JEANNE DIELMAN, 23 QUAI DU COMMERCE, 1080 BRUXELLES (Chantal Akerman, 1975)
MoMA Film, Museum of Modern Art
11 West 53rd St. between Fifth & Sixth Aves.
Thursday, April 5, 7:00, and Friday, April 6, 8:00
Series runs through April 10
Tickets: $12, in person only, may be applied to museum admission within thirty days, same-day screenings free with museum admission, available at Film and Media Desk beginning at 9:30 am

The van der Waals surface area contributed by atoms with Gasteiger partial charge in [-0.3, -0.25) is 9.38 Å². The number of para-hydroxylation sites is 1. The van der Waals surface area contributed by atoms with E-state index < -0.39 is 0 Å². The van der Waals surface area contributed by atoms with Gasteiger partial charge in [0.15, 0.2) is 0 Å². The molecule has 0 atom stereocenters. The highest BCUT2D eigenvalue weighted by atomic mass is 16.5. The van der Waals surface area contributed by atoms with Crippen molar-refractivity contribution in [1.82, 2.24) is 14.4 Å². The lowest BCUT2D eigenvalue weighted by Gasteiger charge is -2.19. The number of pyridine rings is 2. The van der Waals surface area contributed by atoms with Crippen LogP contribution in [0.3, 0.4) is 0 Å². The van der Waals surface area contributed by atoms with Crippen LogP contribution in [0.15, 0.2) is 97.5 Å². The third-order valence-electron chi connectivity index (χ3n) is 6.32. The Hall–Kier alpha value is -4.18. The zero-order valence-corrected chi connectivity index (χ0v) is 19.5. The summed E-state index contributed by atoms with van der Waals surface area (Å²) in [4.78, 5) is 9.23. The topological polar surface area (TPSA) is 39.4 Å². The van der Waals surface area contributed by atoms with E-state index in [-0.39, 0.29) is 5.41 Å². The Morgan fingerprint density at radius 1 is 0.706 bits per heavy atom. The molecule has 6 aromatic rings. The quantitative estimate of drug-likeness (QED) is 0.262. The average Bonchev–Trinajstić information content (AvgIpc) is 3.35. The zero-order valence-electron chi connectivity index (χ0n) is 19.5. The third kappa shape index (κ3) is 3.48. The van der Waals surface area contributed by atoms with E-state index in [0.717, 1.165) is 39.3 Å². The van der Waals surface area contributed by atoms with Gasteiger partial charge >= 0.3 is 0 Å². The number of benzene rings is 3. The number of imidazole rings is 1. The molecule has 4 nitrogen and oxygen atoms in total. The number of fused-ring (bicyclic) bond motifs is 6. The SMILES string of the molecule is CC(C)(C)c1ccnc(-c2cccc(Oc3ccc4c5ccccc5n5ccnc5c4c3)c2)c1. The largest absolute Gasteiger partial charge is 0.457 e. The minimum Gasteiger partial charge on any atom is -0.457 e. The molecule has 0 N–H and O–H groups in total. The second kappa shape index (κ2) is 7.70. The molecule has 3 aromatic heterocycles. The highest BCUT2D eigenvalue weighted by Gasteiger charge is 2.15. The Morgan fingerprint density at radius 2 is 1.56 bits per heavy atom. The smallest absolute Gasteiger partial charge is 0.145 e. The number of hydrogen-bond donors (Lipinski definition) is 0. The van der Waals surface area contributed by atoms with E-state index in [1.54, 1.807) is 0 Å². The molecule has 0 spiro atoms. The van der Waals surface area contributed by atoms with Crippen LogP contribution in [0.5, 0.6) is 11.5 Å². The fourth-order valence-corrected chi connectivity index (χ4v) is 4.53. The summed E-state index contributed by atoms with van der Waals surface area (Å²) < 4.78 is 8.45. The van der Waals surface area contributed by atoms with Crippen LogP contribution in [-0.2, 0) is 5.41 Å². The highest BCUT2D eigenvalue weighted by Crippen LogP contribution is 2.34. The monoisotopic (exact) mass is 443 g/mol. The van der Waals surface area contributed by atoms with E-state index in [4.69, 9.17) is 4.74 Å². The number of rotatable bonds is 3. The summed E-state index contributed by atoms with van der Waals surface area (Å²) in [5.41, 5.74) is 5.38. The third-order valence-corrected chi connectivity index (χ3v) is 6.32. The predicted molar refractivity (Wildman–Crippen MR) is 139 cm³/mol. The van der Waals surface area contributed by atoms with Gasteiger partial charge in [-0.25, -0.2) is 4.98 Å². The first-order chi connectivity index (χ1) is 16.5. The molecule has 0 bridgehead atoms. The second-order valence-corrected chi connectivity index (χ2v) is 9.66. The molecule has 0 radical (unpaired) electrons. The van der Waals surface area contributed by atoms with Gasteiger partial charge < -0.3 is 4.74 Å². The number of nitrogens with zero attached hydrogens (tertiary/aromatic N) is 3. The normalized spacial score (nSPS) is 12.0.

Chantal Akerman’s groundbreaking film follows the drab life of the title character, a bored housewife who goes about her day nearly silently, moving agonizingly slowly, as she makes breakfast for her husband, sends him off to work, takes in a few johns, cleans the sink, etc. Just another ordinary day, not nearly as colorful as the one Séverine Serizy (Catherine Deneuve) experiences in Belle de Jour (Luis Buñuel, 1967). Delphine Seyrig (Stolen Kisses, The Discreet Charm of the Bourgeoisie, The Day of the Jackal) is mesmerizing as Jeanne Dielman — you won’t be able to take your eyes off her, and with good reason. This ultimate feminist film was made with an all-female crew, and if it’s anything, it’s absolutely memorable, love it or hate it. Oh, actually, it’s long too — nearly three and a half hours. Jeanne Dielman is screening on Thursday and Friday with Maya Deren’s avant-garde classic Meshes of the Afternoon as part of MoMA’s “Carte Blanche: Cindy Sherman” series, a collection of films curated by photographer Cindy Sherman in conjunction with her glorious retrospective at the museum, which features many of her untitled film stills. Other works in the series include David Lynch’s Inland Empire, John Frankenheimer’s Seconds, John Cassavetes’s Shadows, John Waters’s Desperate Living, and her own Doll Clothes and Office Killer.